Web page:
Strengthening the incentive to save: a consultation on pensions tax relief was produced as part of a budget announcement in July by George Osborne. The document introduces a consultation, ending this month, on what pensions should be like for the future. I have many views, but the one I am most passionate about is to build a regime that can have longevity: we cannot allow pensions to become a political toy any longer, and changes made in the near future should be protected in law for the next few governments at least.
The obvious changes are a reduction in tax relief, and possibly a change to the Exempt-Exempt-Taxed regime (so named as contributions are tax-free, as is growth, with tax being levied on exit). The consultation does intimate TEE is a strong contender for an alternative (which is how an ISA works).
The Government should be honest: if pensions tax relief is not affordable, it should not be offered; but once withdrawn it should be left alone for a decade or more.
In the past decade since “Pensions Simplification” we have seen innumerable changes. I prepared a detailed table for comparison, which is summarised below. This is obviously not meant to be taken as advice, and should not be relied on (it may not be totally accurate, and is simplified), but I aim to prove a point: pensions tinkering has become the norm, rather than an exception:
- Lifetime allowance (the largest fund value that can be accumulated without penalties):
- 2006: £1.5m, indexation agreed, rose to high of £1.8m in 2011
- 2012: back to £1.5m
- 2014: down to £1.25m
- 2016: down to £1m
- Annual allowance (the largest allowable contribution without tax penalty in a year):
- 2006: £215k, indexation agreed, rose to high of £255k in 2010
- 2010: £50,000 with complex ‘anti-forestalling rules’
- 2014: £40,000
- 2015: introduction of an “MPAA” of £10,000 for those flexibly accessing pensions
- 2016: £40,000 apart from those earning over £150k which could be as low as £10,000
- Compulsory annuitisation rules:
- 2006: need to annuitise abolished
- 2010: need to annuitise abolished (even though it had been abolished before!)
- 2011: ditto
- 2014: need to annuitise abolished yet again to huge media fanfare.
Let me be clear. No one ever needs to buy an annuity again.
George Osborne, Chancellor, 19th March 2014 (8 years after compulsory annuitisation was truly abolished)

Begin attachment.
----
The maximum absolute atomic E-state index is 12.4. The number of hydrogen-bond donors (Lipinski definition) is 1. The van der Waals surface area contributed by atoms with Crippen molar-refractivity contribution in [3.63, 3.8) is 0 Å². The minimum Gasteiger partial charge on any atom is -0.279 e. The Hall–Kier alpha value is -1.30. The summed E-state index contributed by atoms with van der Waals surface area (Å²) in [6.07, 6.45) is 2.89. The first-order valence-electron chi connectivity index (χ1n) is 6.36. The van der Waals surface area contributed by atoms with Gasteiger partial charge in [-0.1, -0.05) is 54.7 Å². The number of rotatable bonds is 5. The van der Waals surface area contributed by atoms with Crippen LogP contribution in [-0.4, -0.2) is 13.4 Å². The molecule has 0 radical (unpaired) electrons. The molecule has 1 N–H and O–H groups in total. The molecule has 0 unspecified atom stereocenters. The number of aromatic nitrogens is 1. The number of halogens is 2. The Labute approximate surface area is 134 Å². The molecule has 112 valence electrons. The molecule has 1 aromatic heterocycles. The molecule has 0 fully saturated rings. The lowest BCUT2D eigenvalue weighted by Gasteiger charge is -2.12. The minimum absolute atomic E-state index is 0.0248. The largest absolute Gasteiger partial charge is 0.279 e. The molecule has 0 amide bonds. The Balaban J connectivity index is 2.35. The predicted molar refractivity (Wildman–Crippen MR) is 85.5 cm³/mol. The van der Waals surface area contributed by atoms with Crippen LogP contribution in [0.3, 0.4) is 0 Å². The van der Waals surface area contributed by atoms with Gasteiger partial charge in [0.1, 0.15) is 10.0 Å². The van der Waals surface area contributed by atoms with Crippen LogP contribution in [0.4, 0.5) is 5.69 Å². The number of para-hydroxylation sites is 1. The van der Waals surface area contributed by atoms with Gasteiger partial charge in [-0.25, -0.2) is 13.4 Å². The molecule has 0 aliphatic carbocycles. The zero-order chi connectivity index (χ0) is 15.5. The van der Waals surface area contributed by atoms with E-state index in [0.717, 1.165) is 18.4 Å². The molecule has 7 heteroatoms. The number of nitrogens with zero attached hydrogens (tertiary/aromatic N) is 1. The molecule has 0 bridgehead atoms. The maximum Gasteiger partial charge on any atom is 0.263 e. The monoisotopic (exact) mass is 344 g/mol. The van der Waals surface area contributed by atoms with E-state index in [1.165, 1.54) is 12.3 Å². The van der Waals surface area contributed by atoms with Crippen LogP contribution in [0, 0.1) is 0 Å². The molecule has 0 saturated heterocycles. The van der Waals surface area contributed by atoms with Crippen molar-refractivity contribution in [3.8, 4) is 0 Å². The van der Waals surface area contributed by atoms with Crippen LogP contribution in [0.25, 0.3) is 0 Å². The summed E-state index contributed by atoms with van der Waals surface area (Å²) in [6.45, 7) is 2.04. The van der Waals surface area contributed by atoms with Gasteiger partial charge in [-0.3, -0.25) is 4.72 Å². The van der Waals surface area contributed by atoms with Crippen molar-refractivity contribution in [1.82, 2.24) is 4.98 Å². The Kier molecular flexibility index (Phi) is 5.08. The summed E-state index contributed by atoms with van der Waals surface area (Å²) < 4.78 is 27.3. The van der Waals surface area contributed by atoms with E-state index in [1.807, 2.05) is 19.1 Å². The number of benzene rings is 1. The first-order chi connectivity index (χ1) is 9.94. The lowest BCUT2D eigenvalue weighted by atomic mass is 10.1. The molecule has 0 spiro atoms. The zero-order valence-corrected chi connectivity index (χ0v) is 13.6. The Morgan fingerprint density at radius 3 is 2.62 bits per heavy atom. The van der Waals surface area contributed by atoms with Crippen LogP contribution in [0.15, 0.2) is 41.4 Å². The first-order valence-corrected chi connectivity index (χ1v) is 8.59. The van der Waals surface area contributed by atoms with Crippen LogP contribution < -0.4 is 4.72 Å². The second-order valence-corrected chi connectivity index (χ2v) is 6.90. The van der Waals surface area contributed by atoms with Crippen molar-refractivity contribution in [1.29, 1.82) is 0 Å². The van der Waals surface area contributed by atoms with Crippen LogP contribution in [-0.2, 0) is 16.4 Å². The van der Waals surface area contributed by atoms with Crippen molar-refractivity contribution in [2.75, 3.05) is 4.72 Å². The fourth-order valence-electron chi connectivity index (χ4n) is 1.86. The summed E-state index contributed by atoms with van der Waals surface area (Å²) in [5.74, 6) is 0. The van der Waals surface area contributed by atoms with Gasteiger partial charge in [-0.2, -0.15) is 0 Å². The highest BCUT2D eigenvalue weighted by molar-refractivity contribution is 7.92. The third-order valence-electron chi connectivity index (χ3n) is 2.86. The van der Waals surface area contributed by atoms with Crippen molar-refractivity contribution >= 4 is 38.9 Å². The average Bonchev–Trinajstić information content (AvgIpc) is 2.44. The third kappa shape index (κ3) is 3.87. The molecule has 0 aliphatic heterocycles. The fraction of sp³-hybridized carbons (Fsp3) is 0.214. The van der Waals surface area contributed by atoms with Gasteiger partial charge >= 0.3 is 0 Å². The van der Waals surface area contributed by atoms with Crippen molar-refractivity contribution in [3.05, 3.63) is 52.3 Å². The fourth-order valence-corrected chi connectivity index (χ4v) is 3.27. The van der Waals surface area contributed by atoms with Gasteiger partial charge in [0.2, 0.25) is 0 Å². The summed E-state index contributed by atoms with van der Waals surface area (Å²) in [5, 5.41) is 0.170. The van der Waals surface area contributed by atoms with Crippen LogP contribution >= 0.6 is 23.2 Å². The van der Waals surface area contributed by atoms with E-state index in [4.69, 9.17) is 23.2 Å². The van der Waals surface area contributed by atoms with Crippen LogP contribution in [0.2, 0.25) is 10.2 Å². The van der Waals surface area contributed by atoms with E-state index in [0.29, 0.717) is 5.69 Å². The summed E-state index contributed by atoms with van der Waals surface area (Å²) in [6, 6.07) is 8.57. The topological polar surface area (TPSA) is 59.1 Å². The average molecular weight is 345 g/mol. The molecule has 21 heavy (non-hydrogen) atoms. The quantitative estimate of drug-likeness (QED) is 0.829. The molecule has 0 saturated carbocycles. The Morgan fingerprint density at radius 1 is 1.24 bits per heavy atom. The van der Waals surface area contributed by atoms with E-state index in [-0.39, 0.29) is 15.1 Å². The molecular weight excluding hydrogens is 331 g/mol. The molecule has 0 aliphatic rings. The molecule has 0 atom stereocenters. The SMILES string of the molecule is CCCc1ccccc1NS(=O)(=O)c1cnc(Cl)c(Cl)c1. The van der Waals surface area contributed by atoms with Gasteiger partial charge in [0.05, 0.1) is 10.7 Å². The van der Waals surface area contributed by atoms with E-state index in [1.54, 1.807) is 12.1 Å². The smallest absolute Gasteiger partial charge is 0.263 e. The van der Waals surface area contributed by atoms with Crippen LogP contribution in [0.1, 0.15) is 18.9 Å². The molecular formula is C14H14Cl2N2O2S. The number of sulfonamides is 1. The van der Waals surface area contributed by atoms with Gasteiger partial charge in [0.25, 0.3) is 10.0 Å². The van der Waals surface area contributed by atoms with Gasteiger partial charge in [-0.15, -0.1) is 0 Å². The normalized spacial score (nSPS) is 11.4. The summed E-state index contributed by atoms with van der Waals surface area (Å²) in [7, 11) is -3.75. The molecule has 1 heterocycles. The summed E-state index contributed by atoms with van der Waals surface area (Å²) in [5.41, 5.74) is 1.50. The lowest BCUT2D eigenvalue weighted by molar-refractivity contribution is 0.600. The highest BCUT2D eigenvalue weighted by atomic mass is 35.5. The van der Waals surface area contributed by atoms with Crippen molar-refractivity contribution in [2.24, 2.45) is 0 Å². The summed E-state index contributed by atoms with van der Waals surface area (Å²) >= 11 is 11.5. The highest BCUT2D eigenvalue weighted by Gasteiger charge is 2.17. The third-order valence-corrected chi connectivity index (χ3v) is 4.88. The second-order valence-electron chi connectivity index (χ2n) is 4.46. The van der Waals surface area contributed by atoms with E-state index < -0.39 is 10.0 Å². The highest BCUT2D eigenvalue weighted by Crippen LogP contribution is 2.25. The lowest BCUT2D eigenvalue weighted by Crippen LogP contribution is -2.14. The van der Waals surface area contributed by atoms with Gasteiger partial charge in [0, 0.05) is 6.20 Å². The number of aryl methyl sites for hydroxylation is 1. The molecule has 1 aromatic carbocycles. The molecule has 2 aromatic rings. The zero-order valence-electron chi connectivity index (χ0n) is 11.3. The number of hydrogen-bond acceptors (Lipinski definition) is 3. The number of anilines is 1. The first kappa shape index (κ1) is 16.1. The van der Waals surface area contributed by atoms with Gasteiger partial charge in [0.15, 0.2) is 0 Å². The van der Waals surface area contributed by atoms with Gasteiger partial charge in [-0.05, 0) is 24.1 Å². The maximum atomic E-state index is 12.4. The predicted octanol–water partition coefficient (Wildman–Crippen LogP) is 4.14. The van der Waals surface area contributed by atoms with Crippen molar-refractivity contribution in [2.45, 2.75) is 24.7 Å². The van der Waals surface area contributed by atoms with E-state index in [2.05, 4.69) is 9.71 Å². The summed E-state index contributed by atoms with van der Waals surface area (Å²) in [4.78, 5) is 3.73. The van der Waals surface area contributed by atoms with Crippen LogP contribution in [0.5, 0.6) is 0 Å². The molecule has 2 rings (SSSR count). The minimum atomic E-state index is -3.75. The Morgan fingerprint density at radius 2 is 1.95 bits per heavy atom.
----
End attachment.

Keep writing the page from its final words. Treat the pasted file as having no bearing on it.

- Drawdown rules:
- 2006: Unsecured Pension (USP) pre-75, Alternatively Secured Pension (ASP) post-75. USP allowed 55% minimum of a variable “GAD” rate and maximum of 120%. ASP increased minimum to 90%, with same maximum.
- 2011: USP/ASP scrapped, everything became either “Capped” Drawdown with a limit of 100% of GAD or, if guaranteed income sources were more than £20,000 “Flexible” Drawdown offered unlimited access
- 2014: Capped drawdown limit increased to 150%. Flexible Drawdown income requirement down to £12,000
- 2015: All Flexible Drawdown became Flexi Access Drawdown, unlimited access to all over 55 introduced under same regime, with no minimum income requirement. Capped Drawdown scrapped for new entrants, but protected for those pre-April 2015 members. Uncrystallised funds pension lump sum also introduced which allows income from pension funds with only 75% of the indvidual’s normal tax rate paid
- Tax on death:
- 2006: 0% if not “crystallised” (benefits, i.e. cash or income taken), 35% if in not-crystallised pre-75, over 75: too penal to be practical (55% + inheritance tax in most cases)
- 2011: 55% if over 75 or crystallised pre-75, uncrystallised tax-free pre-75
- 2015: 0% if under 75, taxed on recipient thereafter. No distinction between crystallised or uncrystallised
- “Protection” regimes (for those with larger funds):
- 2006: Enhanced and Primary
- 2012: Fixed Protection
- 2014: Fixed Protection 2014 & Individual Protection 2014
- 2016: Fixed Protection 2016 & Individual Protection 2016 (assumed)
There’s lots more examples I could cite, but I hope I have made my point – to encourage long-term savings, a beneficial tax regime is helpful; but continual tinkering erodes sentiment and this does more harm over time. We need to have a set of rules that are clear, and are protected for the indefinite future – then we might see a strengthening of the incentive to save.